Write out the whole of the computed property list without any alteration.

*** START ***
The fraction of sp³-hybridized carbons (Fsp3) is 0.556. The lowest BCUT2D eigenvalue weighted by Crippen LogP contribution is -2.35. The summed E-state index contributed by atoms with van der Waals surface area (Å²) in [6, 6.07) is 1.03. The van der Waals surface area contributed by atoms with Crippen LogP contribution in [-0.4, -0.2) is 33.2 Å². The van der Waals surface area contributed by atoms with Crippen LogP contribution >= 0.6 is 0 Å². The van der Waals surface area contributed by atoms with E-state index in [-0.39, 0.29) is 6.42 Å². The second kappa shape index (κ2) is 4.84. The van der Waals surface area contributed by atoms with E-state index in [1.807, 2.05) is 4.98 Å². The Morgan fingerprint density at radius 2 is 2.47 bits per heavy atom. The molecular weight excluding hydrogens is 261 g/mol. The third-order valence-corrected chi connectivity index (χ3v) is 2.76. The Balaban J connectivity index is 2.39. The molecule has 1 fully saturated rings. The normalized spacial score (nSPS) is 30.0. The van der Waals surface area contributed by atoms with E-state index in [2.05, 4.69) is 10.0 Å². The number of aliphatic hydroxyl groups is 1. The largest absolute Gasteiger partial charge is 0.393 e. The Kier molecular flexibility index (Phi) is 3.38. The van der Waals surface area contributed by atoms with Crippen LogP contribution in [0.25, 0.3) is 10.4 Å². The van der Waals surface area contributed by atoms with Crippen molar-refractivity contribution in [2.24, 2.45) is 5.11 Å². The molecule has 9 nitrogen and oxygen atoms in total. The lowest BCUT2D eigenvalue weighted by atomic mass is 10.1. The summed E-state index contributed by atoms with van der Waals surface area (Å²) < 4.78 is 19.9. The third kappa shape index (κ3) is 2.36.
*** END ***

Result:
The fraction of sp³-hybridized carbons (Fsp3) is 0.556. The lowest BCUT2D eigenvalue weighted by Crippen LogP contribution is -2.35. The summed E-state index contributed by atoms with van der Waals surface area (Å²) in [6, 6.07) is 1.03. The van der Waals surface area contributed by atoms with Crippen LogP contribution in [-0.4, -0.2) is 33.2 Å². The van der Waals surface area contributed by atoms with Crippen LogP contribution >= 0.6 is 0 Å². The van der Waals surface area contributed by atoms with E-state index in [-0.39, 0.29) is 6.42 Å². The second kappa shape index (κ2) is 4.84. The van der Waals surface area contributed by atoms with E-state index in [1.807, 2.05) is 4.98 Å². The Morgan fingerprint density at radius 2 is 2.47 bits per heavy atom. The molecular weight excluding hydrogens is 261 g/mol. The third-order valence-corrected chi connectivity index (χ3v) is 2.76. The Balaban J connectivity index is 2.39. The molecule has 1 fully saturated rings. The normalized spacial score (nSPS) is 30.0. The van der Waals surface area contributed by atoms with E-state index in [2.05, 4.69) is 10.0 Å². The number of aliphatic hydroxyl groups is 1. The largest absolute Gasteiger partial charge is 0.393 e. The Kier molecular flexibility index (Phi) is 3.38. The van der Waals surface area contributed by atoms with Crippen LogP contribution in [0.25, 0.3) is 10.4 Å². The van der Waals surface area contributed by atoms with Crippen molar-refractivity contribution in [2.24, 2.45) is 5.11 Å². The molecule has 9 nitrogen and oxygen atoms in total. The lowest BCUT2D eigenvalue weighted by atomic mass is 10.1. The summed E-state index contributed by atoms with van der Waals surface area (Å²) < 4.78 is 19.9. The third kappa shape index (κ3) is 2.36.